In their Senior Capstone Projects, students demonstrate their ability to:

  • - Articulate a problem or question that is both interesting and relevant to their chosen field(s) of study;
  • - Identify an appropriate research method or analytical response to the question or problem, and present the method/approach in discipline-specific modes of writing (such as a project proposal);
  • - Conduct sustained research—designing and conducting experiments, exploring an archive,  analyzing data, reading publications in their field—sufficient to draw conclusions significant to their discipline; and,
  • - Produce a substantial presentation in response to the question or problem.


Resources for Teaching Writing

English Department Recommended Writing Outcomes

By the end of First Seminar, students should be able to:

  • - Engage critically and considerately with the written ideas of peers;
  • - Identify and summarize the main points of a published piece of writing supplied by the instructor;
  • - Respond critically in writing to scholarly ideas from a variety of perspectives or positions;
  • - Craft a specific question that can form the basis for sustained inquiry on a topic;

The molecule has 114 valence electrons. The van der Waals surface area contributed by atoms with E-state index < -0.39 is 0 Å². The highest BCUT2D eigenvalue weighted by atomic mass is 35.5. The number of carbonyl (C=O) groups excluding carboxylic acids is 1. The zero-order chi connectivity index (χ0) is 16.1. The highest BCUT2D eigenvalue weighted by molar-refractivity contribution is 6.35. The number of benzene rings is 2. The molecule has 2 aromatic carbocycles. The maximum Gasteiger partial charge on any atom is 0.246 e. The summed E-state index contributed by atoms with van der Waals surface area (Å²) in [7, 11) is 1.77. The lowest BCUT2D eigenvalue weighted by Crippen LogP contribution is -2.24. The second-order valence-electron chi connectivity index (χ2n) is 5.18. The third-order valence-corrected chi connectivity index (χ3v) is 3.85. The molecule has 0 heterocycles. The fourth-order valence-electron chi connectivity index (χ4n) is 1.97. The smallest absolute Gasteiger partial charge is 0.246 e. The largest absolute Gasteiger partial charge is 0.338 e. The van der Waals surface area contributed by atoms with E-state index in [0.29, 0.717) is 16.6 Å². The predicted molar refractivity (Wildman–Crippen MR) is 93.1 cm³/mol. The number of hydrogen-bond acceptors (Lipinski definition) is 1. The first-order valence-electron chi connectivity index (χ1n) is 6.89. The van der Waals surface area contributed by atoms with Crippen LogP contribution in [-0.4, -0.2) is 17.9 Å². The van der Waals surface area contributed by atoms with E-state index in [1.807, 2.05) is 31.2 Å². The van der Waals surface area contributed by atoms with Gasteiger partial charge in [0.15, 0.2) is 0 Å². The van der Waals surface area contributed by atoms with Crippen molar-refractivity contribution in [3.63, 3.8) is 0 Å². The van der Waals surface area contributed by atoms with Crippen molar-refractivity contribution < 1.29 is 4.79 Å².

• - Identify representative University and University Circle resources to support writing projects;
  • - Write in a consistent, clear, and grammatical personal voice;
  • - Reflect critically on their own ideas;
  • - Describe Case's Academic Integrity Policy;
  • - Explain the role of and significance of differences among various citation formats (MLA, APA, Chicago, etc.); and,
  • - Refine phrasing and ideas through directed revision.

By the end of a University Seminar, students should be able to:

  • - Identify, summarize, and respond critically to an array of scholarly ideas and texts gathered through independent research;
  • - Develop a focused, informed, and specific research question (appropriate to the topic of the course and to the context of a scholarly problem);
  • - Define a scholarly position in a clear, grammatical voice that is characteristic of an academic community;
  • - Draft persuasive and/or analytical arguments of appropriately delimited scope for a 10-12 page paper. These arguments should include strong and clear claims, appropriate presentation and interpretation of evidence, and substantial exploration of the warrants/backings that authorize them;